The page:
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FDR in Montana

When asked his profession, Franklin D. Roosevelt: attorney, state legislator, Governor of New York, Assistant Secretary of the Navy, and President of the United states, would respond, “I am a Tree Grower.”

As a young boy in the Hudson River Valley, he studied birds and in his early teens was considered one of the valley’s foremost ornithologists, however visiting the World’s Columbia Exhibition in 1893, the young Roosevelt was attracted to the exhibit of trees native to NY State. From that time on he studied and practiced the arts of planting and transplanting, pruning, watering, and spacing of trees.

Although Hyde Park in the Hudson River Valley was his beloved home, FDR wrote, “Nature is not so kind here. Winters are hard, summers sometimes too hot, sometimes too cold, the lot of a farmer or gardener is always a gamble and yet I like the change of seasons. I would miss having a landscape never covered by snow. The coming of spring seems to be more wonderful because of the extremes that lie before and beyond it.” Reading those words brings one closer to understanding Roosevelt’s love for the American West and perhaps his obvious joy in not only visiting Montana time and again but also his determination to help it’s citizens.

In 1932 the Democratic Presidential Nominee, FDR, visited Butte for his second time and, from the steps of the Court House on Granite Street, spoke to a crowd of 10,000 people about work that would soon be coming there way, including conservation jobs in Montana’s National Forests. Within weeks of his election the new President called for the creation of the Civilian Conservation Corps, which during its nine-year mission, would build thousands of miles of trails, bridges, roads, erosion protection, lookout fire towers, and plant trees throughout the nation, Here in Montana more than 100,000 young people, ages18 to 23, worked for $30.00 a month…of which their President asked they send $25.00 home to their Mothers.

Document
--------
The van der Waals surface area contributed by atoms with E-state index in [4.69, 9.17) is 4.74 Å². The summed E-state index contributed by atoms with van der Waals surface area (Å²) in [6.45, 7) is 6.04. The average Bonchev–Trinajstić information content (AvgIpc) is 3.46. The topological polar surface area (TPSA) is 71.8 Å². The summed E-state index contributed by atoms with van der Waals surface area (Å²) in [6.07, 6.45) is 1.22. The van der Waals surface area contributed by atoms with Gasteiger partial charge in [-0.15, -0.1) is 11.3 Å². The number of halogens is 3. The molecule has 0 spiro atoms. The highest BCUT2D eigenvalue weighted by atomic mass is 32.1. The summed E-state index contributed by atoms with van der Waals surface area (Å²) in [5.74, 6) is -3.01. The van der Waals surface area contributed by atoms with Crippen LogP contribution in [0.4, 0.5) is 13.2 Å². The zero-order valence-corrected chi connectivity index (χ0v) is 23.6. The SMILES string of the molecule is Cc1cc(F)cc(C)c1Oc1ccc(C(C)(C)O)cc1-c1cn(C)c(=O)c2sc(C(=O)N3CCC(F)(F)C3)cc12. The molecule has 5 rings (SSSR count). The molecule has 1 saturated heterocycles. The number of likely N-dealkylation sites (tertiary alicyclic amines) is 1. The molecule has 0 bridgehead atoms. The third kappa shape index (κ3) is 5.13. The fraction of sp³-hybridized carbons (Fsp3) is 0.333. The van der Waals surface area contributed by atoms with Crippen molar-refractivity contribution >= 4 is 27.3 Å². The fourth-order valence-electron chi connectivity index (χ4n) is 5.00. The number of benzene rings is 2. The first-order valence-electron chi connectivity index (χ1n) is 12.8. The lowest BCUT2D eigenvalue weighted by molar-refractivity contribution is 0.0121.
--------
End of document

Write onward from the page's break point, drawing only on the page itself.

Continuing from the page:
The President, listening to the determined advice of his friend Montana’s Senator B.K. Wheeler, began the PWA-WPA construction of Ft. Peck Dam and visited there twice: once in 1934 when he spoke to 11,000 workers and again in 1937 to see the results…the largest earth filled dam in the world. Knowing the dam had destroyed hundreds of miles of the Missouri river, the concerned President created the Ft. Peck Game Range, now known as the Charles M. Russell Wildlife Refuge.

Included in that year’s trip was a chilly September visit to Yellowstone National Park. Driving through Montana’s Gardner Entrance, FDR and his wife Eleanor visited Upper Geyser Basin and marveled at the eruptions of both Old Faithful and Daisy geysers. The President enjoyed talking with the “boys in the CCC” who were working in the park. He asked them for a few cones from beneath the Lodge Pole Pines. He would plant the seeds at Hyde Park where, ”We hope they will grow.”

The Roosevelt legacy of wildlife protection is perhaps best recognized through the results of his many hundreds of Presidential Proclamations, Executive Orders, and successful proposals to Congress for environmental protections: 140 National Wildlife Refuges with 11 in Montana, 29 National Parks and Monuments, 174 National Forests either established or acreages increased with 6 in Montana, 52,000 Campgrounds, 20,000 miles of Foot trails, 972 million Fish stocked and finally, 3 billion trees planted… with hundreds of thousands of those creating shelter belts to avoid another Dust Bowl.

We often overlook what is perhaps the most critical legacy of FDR:  “tree grower.”

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Pat Williams served 18 years as Montana’s Congressman. He now lives in Missoula where he teaches at the University of Montana.

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